For many Central Floridians, Thursday night was momentous.
"Black Panther" is easily the most highly-anticipated movie of the year so far, and it’s not just because it’s another Marvel project — many are also celebrating its ability to bring community together.
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Tucked away on the second floor of Orlando’s Fashion Square Mall, the usually unassuming Premiere Cinema 14 Thursday night was booming with loud speakers, an emcee, food and music from the likes of Outkast, Beyoncé and Kanye West.
This private screening of "Black Panther" isn’t just any other screening — its host, ‘This Ain’t That’, is aiming to bring people from Central Florida who wouldn’t normally interact with each other together over their collective celebration of the film's release.
“That’s the point of this event — to bring people together,” said Rebecca Desir, one of the co-owners of This Ain’t That, who are self-professed “Culture Curators.”
“We all have this one commonality to watch this movie, and we’re actually having fun with it,” Desir added.
Attendees would be one of the first in Orlando to see the entire film, but before they got situated in their seats, they commenced over food, music and conversation.
The event also had a “black carpet,” a moniker in honor of the event’s namesake. Attendees donned African attire or Black Panther cosplay as Wakandans of sorts. They mixed, they mingled and they proudly striked a pose in front of photographers.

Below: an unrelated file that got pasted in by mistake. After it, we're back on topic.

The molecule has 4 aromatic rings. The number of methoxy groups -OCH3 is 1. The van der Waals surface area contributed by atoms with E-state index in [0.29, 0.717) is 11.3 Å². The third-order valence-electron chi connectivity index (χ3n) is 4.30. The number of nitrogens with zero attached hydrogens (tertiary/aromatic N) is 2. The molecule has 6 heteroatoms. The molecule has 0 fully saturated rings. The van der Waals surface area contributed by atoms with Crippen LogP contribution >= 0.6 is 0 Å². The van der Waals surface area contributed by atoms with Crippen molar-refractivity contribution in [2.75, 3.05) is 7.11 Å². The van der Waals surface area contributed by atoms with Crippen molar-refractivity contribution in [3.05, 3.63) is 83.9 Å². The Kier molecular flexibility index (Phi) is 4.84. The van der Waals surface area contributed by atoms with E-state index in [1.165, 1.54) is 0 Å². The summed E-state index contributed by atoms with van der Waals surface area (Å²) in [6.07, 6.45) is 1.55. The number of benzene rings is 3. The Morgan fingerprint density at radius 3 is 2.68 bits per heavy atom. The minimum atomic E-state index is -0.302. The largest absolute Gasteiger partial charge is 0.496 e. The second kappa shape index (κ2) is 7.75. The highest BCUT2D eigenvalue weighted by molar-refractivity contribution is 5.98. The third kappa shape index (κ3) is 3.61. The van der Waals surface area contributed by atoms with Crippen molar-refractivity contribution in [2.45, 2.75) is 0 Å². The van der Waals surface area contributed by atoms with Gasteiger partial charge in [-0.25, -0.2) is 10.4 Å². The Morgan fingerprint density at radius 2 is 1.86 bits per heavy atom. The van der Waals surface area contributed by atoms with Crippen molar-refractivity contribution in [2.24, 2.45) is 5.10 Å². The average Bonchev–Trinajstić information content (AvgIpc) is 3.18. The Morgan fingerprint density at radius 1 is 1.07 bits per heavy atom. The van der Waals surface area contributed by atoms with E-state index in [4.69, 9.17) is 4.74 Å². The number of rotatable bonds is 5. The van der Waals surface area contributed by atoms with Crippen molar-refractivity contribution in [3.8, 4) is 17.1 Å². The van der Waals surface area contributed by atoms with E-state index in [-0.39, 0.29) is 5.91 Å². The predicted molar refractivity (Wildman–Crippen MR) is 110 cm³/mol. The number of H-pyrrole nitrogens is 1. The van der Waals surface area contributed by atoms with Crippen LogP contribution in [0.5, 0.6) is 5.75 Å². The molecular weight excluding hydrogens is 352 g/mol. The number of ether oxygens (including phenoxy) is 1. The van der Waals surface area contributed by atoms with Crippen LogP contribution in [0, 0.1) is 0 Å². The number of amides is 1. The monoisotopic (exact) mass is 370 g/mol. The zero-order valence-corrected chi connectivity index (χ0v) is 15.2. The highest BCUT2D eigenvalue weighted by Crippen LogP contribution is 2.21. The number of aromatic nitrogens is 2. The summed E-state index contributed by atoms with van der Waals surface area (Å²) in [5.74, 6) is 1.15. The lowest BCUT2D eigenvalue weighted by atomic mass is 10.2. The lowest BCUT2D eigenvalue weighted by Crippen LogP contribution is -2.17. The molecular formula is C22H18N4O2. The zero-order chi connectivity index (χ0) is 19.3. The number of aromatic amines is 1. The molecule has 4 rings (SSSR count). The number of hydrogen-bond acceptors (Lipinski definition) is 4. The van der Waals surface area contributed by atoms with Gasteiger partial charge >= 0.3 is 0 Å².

Elease Samms was recruited to photograph the event, but for her, it was more than just another gig.
"(Black Panther) is truly like a feat," said Samms. "I'm happy to be a part of this experience even in the smallest of ways."
Samms called herself a "creator at heart," and said she wanted to capture the spirit of excitement for the release of a movie like "Black Panther."
"It's just so iconic in so many ways," she said, emphasizing its release during Black History Month. "The cast is predominantly black, and being a black woman myself, I'm just excited on that basis."
For longtime Orlando residents, the celebration was also a breath of fresh air.
"I've been in Orlando for quite some time, and it’s really rare for Black people to come together," said Keegan Silvera, an attendee. "There isn't a lot of black representation, so it's just good to see ... just to even see us."
Orlando local Dana Bell also appreciated the film amid the backdrop of sociopolitical current events in the world.
"Growing up, I always heard if we don’t know our history we’ll actually repeat it,' Bell said. "And I think with everything that’s going on in the world, as far as discrimination and injustice to African-Americans, this movie actually coming out is amazing."
"Black Panther" is in theaters everywhere starting Feb. 16.